Talking of music remixes, that’s the speciality of our next Youtuber. NoteBlock has uploaded a massive 126 video game remixes since he started on Youtube in April 2014. These range from remixes of familiar songs from popular titles (like the Lost Woods or Gerudo Valley in Ocarina of Time) to slightly ones based on slightly more unknown ones like Cheese Land from Mario Kart Super Circuit.
They’re all really well done remixes too, taking a familiar song and changing it up in all kinds of interesting and novel ways. For example, their version of Ashley’s theme from WarioWare Touched is perhaps the only remix I’ve heard that actually changes up the order of the vocals and mixes it with other ‘spooky’ songs from the series.
Yet even despite the uniqueness of these remixes and their general high quality, the channel is still overshadowed by a lot of competitors. Yes, the popular ones can get about 20,000 views and a few hundred likes. That’s good.
But when you compare it to the legions of other Mario and Zelda remixes with hundreds of thousands of views a piece, it’s tiny. How can a MIDI get hundreds of thousands of views for merely changing the soundfont whereas a more interesting remix gets maybe about 10,000 if its lucky? It makes no sense at all!
So let’s give ’em a bit of support, shall we? Let’s get NoteBlock’s remixes up there with the most popular gaming music channels on the service!
But enough with the music for a minute, let’s move on to game analysis videos. Like the ones posted by Tanooki Tails, which often focus on the Paper Mario series.
These videos make a lot of interesting points about games and (in Paper Mario’s case) their various shortcomings. Like how in this video, he calls out Intelligent Systems for putting the minimum effort into Paper Mario Color Splash:
It’s a really emotional video, and it brilliantly summarises where Nintendo is going wrong with the Mario series in the last few years.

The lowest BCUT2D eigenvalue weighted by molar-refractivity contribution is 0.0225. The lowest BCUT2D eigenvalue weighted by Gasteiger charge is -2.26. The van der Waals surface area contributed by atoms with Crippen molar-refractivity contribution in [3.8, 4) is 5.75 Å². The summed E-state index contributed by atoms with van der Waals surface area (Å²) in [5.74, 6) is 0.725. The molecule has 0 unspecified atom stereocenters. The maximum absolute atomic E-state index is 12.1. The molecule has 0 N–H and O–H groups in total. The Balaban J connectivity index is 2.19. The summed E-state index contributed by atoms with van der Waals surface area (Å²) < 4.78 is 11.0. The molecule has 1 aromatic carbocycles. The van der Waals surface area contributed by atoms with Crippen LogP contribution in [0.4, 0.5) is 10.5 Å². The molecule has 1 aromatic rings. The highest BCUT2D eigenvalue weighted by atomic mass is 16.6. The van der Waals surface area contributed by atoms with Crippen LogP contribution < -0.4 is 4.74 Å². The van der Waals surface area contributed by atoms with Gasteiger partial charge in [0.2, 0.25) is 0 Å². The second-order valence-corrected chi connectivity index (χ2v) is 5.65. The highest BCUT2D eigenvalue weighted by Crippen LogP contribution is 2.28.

Yet nowhere near enough people have seen it. Heck, not enough people have seen the channel in general to be honest, since it’s not even at 200 subscribers as of this point in time. Either way, it’s well worth checking out, especially if you’re a fan of the Paper Mario series.
Another interesting channel this one. Why? Because of one key video series that’s well worth subscribing to the channel for on its own.
Namely, Boundary Break.
So what’s Boundary Break?
Well, it’s a series where Shesez uses free camera codes and cheats explore the world outside of various video game levels. For example, he goes outside various Mario Kart tracks and Super Smash Bros battlefields to see what interesting details he can find in the distance.
This leads to some cool discoveries. Like the weirdly creepy low poly versions of characters from Super Mario Galaxy 1 and 2:
Or the two cities surrounding Wario Colosseum in Mario Kart Double Dash. Again, it’s something that you would never see if playing normally.
It’s a very interesting series, and one that pretty much doesn’t exist anywhere else on the internet. Definitely one to look at it if you’re fascinated by what lurks behind the boundary walls in the worlds you visit.
Why? Because they’re treating it like a real NES game localisation.